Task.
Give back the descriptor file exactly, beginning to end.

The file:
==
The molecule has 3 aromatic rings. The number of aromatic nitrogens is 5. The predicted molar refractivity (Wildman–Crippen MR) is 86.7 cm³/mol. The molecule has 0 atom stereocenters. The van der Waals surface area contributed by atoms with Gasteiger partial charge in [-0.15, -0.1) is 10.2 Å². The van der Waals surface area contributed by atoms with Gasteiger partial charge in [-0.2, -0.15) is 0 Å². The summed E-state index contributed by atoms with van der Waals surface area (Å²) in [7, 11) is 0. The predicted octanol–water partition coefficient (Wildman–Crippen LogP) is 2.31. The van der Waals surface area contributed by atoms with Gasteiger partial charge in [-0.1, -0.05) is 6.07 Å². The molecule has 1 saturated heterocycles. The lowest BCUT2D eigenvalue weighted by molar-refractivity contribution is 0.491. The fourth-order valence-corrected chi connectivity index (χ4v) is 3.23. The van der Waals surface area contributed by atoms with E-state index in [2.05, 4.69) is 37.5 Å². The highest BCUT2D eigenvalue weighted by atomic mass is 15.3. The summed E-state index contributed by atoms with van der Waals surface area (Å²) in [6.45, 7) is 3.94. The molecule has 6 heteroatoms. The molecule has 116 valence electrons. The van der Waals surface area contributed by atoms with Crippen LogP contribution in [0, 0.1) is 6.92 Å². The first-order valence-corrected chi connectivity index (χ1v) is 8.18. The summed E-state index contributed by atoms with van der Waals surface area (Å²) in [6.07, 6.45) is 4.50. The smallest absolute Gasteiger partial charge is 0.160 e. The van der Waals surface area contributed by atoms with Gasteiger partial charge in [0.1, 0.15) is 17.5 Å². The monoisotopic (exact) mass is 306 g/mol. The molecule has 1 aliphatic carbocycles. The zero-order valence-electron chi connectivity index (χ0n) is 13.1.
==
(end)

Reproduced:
The molecule has 3 aromatic rings. The number of aromatic nitrogens is 5. The predicted molar refractivity (Wildman–Crippen MR) is 86.7 cm³/mol. The molecule has 0 atom stereocenters. The van der Waals surface area contributed by atoms with Gasteiger partial charge in [-0.15, -0.1) is 10.2 Å². The van der Waals surface area contributed by atoms with Gasteiger partial charge in [-0.2, -0.15) is 0 Å². The summed E-state index contributed by atoms with van der Waals surface area (Å²) in [7, 11) is 0. The predicted octanol–water partition coefficient (Wildman–Crippen LogP) is 2.31. The van der Waals surface area contributed by atoms with Gasteiger partial charge in [-0.1, -0.05) is 6.07 Å². The molecule has 1 saturated heterocycles. The lowest BCUT2D eigenvalue weighted by molar-refractivity contribution is 0.491. The fourth-order valence-corrected chi connectivity index (χ4v) is 3.23. The van der Waals surface area contributed by atoms with E-state index in [2.05, 4.69) is 37.5 Å². The highest BCUT2D eigenvalue weighted by atomic mass is 15.3. The summed E-state index contributed by atoms with van der Waals surface area (Å²) in [6.45, 7) is 3.94. The molecule has 6 heteroatoms. The molecule has 116 valence electrons. The van der Waals surface area contributed by atoms with Crippen LogP contribution in [0, 0.1) is 6.92 Å². The first-order valence-corrected chi connectivity index (χ1v) is 8.18. The summed E-state index contributed by atoms with van der Waals surface area (Å²) in [6.07, 6.45) is 4.50. The smallest absolute Gasteiger partial charge is 0.160 e. The van der Waals surface area contributed by atoms with Gasteiger partial charge in [0.1, 0.15) is 17.5 Å². The monoisotopic (exact) mass is 306 g/mol. The molecule has 1 aliphatic carbocycles. The zero-order valence-electron chi connectivity index (χ0n) is 13.1.